As explained, the above-mentioned document is particularly adapted to dispensing perfume. When it is desired to dispense viscous fluids such as creams, pastes, or gels, it is necessary to reduce, as much as possible, the degree to which the fluid to be dispensed comes into contact with the outside air, which can deteriorate the fluid by oxidization or by drying out. In the above-mentioned prior-art dispenser member, the fluid that is downstream from the outlet valve communicates with the outside through the dispenser orifice. This applies in particular for the fluid that is stored in the swirl system, namely in the tangential channels and in the central chamber. This is not acceptable for a dispenser member for dispensing fluids such as creams, pastes, or gels.
It is for example known from U.S. Pat. No. 4,511,064 a pump comprising a piston sliding against an inside surface of a dispenser wall forming a dispensing spout extending laterally. The spout forms an inner duct ending with a dispensing orifice. The piston closes at rest the inlet of the inner duct. The inside surface is cylindrical, so that the piston has to move on a determined distance before opening the inlet of the duct. This provides a precompression of the fluid product, which is thus expelled through the inner duct with a great pressure. This is no desired when dispensing viscous products, such as creams, pastes or gels. In fact, the product must not be projected out of the dispensing orifice. On the contrary, it must form a nut or a large droplet which is easily collectable by the user.
An object of the present invention is to remedy the above-mentioned prior-art drawbacks by defining a dispenser member for pasty fluids (creams, pastes, gels) that has the same overall architecture (differential piston), but without suffering from problems of the fluid dispensing and deteriorating at the dispenser orifice.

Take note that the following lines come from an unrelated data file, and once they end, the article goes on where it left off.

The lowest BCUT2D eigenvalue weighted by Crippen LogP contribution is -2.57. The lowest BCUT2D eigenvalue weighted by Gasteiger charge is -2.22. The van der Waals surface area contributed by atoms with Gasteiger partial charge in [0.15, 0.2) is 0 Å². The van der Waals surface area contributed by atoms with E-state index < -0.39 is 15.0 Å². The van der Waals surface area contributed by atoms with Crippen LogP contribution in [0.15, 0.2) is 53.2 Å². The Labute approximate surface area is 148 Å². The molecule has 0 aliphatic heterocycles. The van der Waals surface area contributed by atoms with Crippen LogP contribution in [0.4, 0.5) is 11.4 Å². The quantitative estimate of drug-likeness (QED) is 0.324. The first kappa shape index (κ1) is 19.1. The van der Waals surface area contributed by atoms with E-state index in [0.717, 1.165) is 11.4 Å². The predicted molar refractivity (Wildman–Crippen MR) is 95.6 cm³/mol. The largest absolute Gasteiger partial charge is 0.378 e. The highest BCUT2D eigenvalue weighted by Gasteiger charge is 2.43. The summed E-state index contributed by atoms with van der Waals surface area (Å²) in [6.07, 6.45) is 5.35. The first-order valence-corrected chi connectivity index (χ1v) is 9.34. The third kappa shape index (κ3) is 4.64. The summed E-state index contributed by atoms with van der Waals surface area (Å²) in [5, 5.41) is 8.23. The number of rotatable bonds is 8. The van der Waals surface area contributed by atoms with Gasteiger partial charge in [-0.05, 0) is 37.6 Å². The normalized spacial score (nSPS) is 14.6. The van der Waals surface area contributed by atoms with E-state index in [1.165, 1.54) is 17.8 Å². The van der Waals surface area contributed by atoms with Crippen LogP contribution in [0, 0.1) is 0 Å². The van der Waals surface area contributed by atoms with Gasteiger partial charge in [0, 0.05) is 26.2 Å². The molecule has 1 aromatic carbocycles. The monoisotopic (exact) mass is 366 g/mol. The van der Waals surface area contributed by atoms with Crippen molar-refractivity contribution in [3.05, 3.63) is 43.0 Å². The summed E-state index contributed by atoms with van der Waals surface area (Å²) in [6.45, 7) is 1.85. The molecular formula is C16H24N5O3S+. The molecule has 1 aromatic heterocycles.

To achieve this object, the present invention proposes a fluid dispenser member comprising a dispenser wall defining an outside surface and an inside surface, said wall having a dispenser orifice passing therethrough, connecting the inside surface to the outside surface, the inside surface forming a sealing slide-cylinder for a piston that is suitable for being displaced, from a rest position, along an axis X in said cylinder and with leaktight contact, so as to open an outlet valve, said piston forming a portion of a fluid chamber in which fluid is selectively put under pressure and flows through the open outlet valve towards the dispenser orifice, the dispenser member being characterized in that the piston forms a closure wall that is suitable for closing the dispenser orifice in the rest position. In the rest position, the closure wall is advantageously positioned over the dispenser orifice beside its inside surface. In the rest position, the closure wall preferably comes into leaktight contact with the inside surface. Contrary to the above-mentioned prior-art document, the piston comes directly into leaktight contact with the peripheral edge of the dispenser orifice at the inside surface. There is no gap between the closure wall and the dispenser orifice, as in the prior-art document, in particular with the presence of the swirl system.
According to an advantageous characteristic of the invention, at the dispenser orifice, the inside surface slopes relative to the displacement axis X of the piston. In addition, the closure wall of the piston may slope in a manner that substantially corresponds to the inside surface, so as to create a cone-on-cone contact. The closure wall can thus come into completely leaktight contact with the inside surface in which the dispenser orifice is formed, without any risk of jamming. The leaktight contact is not achieved cylinder-on-cylinder, but cone-on-cone.
According to another advantageous characteristic of the invention, at the dispenser orifice, the outside surface slopes relative to the axis X. This makes it possible to direct the dispenser orifice upwards a little, thereby imparting a generally attractive appearance to the pusher. In addition, this makes it possible to reduce the wall thickness of the dispenser wall at the dispenser orifice. However, this thinner wall can be obtained by other means. By reducing the wall thickness in this way, the depth of the dispenser orifice is also reduced, and consequently so is the quantity of fluid stored at the orifice.